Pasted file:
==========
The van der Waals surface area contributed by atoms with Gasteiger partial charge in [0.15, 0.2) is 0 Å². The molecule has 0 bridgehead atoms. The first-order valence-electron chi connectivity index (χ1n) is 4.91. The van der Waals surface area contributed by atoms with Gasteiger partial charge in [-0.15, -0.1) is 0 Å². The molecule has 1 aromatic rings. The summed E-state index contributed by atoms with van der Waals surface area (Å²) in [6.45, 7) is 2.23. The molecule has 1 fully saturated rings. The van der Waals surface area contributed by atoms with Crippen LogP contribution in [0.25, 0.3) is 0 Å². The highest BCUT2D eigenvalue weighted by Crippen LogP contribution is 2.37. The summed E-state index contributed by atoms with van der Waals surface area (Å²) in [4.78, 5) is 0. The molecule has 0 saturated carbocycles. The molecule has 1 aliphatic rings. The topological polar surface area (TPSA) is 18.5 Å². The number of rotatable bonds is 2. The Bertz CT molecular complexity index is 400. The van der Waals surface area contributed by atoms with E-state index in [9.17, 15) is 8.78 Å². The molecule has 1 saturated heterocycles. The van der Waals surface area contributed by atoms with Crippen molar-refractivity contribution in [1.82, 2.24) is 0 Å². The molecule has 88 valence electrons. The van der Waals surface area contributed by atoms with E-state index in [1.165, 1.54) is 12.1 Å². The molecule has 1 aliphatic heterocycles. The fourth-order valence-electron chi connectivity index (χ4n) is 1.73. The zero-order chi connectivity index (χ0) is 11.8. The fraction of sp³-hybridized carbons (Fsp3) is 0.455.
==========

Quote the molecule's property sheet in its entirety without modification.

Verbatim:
The van der Waals surface area contributed by atoms with Gasteiger partial charge in [0.15, 0.2) is 0 Å². The molecule has 0 bridgehead atoms. The first-order valence-electron chi connectivity index (χ1n) is 4.91. The van der Waals surface area contributed by atoms with Gasteiger partial charge in [-0.15, -0.1) is 0 Å². The molecule has 1 aromatic rings. The summed E-state index contributed by atoms with van der Waals surface area (Å²) in [6.45, 7) is 2.23. The molecule has 1 fully saturated rings. The van der Waals surface area contributed by atoms with Crippen LogP contribution in [0.25, 0.3) is 0 Å². The highest BCUT2D eigenvalue weighted by Crippen LogP contribution is 2.37. The summed E-state index contributed by atoms with van der Waals surface area (Å²) in [4.78, 5) is 0. The molecule has 0 saturated carbocycles. The molecule has 1 aliphatic rings. The topological polar surface area (TPSA) is 18.5 Å². The number of rotatable bonds is 2. The Bertz CT molecular complexity index is 400. The van der Waals surface area contributed by atoms with E-state index in [9.17, 15) is 8.78 Å². The molecule has 1 saturated heterocycles. The van der Waals surface area contributed by atoms with Crippen molar-refractivity contribution in [1.82, 2.24) is 0 Å². The molecule has 88 valence electrons. The van der Waals surface area contributed by atoms with E-state index in [1.165, 1.54) is 12.1 Å². The molecule has 1 aliphatic heterocycles. The fourth-order valence-electron chi connectivity index (χ4n) is 1.73. The zero-order chi connectivity index (χ0) is 11.8. The fraction of sp³-hybridized carbons (Fsp3) is 0.455.